While the idea that dinosaurs didn't exist during the time of early man seems obvious for some, Florida Sen. Marco Rubio has found the concept difficult. Charles M. Blow, columnist for the New York Times, writes that if these are the views of the Tea Party-laced Republican Party, then something has to change — and fast, if the GOP hopes to retain any sort of staying power.
Why the hedge? Because he is in a party of creationists. According to a June Gallup report, most Republicans (58 percent) believed that God created humans in their present form within the last 10,000 years. Most Democrats and independents did not agree.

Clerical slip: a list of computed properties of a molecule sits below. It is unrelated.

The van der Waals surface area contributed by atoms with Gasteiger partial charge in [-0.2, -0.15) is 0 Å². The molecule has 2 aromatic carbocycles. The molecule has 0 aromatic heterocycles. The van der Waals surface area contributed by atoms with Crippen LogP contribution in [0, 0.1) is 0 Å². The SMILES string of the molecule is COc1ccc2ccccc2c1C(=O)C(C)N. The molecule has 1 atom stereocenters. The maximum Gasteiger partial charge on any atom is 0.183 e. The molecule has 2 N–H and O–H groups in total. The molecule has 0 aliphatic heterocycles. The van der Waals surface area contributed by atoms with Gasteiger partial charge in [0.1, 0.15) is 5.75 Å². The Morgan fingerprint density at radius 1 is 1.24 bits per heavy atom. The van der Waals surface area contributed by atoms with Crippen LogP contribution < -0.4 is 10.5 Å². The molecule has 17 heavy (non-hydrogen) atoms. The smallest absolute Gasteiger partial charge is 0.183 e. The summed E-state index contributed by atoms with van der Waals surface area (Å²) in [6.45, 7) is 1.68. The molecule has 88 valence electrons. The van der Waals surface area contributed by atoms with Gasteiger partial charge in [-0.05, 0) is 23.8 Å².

This anti-intellectualism is antediluvian. No wonder a 2009 Pew Research Center report found that only 6 percent of scientists identified as Republican and 9 percent identified as conservative.
Furthermore, a 2005 study found that just 11 percent of college professors identified as Republican and 15 percent identified as conservative. Some argue that this simply represents a liberal bias in academia. But just as strong a case could be made that people who absorb facts easily don't suffer fools gladly.
Read Charles M. Blow's entire piece at the New York Times.
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